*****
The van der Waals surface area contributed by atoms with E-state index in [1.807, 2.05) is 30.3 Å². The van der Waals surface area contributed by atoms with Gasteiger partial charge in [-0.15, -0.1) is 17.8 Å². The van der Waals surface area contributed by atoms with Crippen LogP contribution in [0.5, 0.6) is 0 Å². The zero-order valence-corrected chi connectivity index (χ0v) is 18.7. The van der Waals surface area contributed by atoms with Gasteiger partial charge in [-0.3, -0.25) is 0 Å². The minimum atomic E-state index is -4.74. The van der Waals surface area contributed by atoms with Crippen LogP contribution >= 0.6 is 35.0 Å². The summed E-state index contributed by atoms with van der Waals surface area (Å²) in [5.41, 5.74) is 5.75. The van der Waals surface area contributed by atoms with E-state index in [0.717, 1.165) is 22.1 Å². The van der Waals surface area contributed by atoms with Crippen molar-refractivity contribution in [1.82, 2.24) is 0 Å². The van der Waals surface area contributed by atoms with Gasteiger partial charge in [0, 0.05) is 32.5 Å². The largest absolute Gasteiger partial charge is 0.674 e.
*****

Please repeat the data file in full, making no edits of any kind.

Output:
The van der Waals surface area contributed by atoms with E-state index in [1.807, 2.05) is 30.3 Å². The van der Waals surface area contributed by atoms with Gasteiger partial charge in [-0.15, -0.1) is 17.8 Å². The van der Waals surface area contributed by atoms with Crippen LogP contribution in [0.5, 0.6) is 0 Å². The zero-order valence-corrected chi connectivity index (χ0v) is 18.7. The van der Waals surface area contributed by atoms with Gasteiger partial charge in [-0.3, -0.25) is 0 Å². The minimum atomic E-state index is -4.74. The van der Waals surface area contributed by atoms with Crippen LogP contribution >= 0.6 is 35.0 Å². The summed E-state index contributed by atoms with van der Waals surface area (Å²) in [5.41, 5.74) is 5.75. The van der Waals surface area contributed by atoms with E-state index in [0.717, 1.165) is 22.1 Å². The van der Waals surface area contributed by atoms with Crippen molar-refractivity contribution in [1.82, 2.24) is 0 Å². The van der Waals surface area contributed by atoms with Gasteiger partial charge in [0, 0.05) is 32.5 Å². The largest absolute Gasteiger partial charge is 0.674 e.